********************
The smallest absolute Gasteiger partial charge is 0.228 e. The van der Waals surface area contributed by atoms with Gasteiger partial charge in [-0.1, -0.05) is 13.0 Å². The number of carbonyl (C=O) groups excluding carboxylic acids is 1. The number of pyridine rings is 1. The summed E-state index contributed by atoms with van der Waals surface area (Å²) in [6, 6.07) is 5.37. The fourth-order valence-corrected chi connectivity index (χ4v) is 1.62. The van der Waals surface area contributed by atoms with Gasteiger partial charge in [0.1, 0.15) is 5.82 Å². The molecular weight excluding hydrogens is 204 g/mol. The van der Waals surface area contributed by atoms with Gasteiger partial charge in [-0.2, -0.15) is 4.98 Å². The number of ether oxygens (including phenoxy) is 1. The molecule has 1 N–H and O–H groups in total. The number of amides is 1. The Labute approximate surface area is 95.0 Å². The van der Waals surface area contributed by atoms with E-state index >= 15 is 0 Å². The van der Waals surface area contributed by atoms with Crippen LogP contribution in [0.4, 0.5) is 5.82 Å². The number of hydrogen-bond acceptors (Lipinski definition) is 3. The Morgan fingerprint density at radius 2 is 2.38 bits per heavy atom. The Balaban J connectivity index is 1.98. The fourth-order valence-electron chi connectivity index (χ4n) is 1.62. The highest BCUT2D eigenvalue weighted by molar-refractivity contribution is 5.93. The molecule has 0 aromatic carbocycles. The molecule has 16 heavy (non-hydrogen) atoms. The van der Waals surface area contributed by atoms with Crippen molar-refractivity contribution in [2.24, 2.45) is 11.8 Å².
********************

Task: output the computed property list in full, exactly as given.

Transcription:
The smallest absolute Gasteiger partial charge is 0.228 e. The van der Waals surface area contributed by atoms with Gasteiger partial charge in [-0.1, -0.05) is 13.0 Å². The number of carbonyl (C=O) groups excluding carboxylic acids is 1. The number of pyridine rings is 1. The summed E-state index contributed by atoms with van der Waals surface area (Å²) in [6, 6.07) is 5.37. The fourth-order valence-corrected chi connectivity index (χ4v) is 1.62. The van der Waals surface area contributed by atoms with Gasteiger partial charge in [0.1, 0.15) is 5.82 Å². The molecular weight excluding hydrogens is 204 g/mol. The van der Waals surface area contributed by atoms with Gasteiger partial charge in [-0.2, -0.15) is 4.98 Å². The number of ether oxygens (including phenoxy) is 1. The molecule has 1 N–H and O–H groups in total. The number of amides is 1. The Labute approximate surface area is 95.0 Å². The van der Waals surface area contributed by atoms with E-state index >= 15 is 0 Å². The van der Waals surface area contributed by atoms with Crippen LogP contribution in [0.4, 0.5) is 5.82 Å². The number of hydrogen-bond acceptors (Lipinski definition) is 3. The Morgan fingerprint density at radius 2 is 2.38 bits per heavy atom. The Balaban J connectivity index is 1.98. The fourth-order valence-electron chi connectivity index (χ4n) is 1.62. The highest BCUT2D eigenvalue weighted by molar-refractivity contribution is 5.93. The molecule has 0 aromatic carbocycles. The molecule has 16 heavy (non-hydrogen) atoms. The van der Waals surface area contributed by atoms with Crippen molar-refractivity contribution in [2.24, 2.45) is 11.8 Å².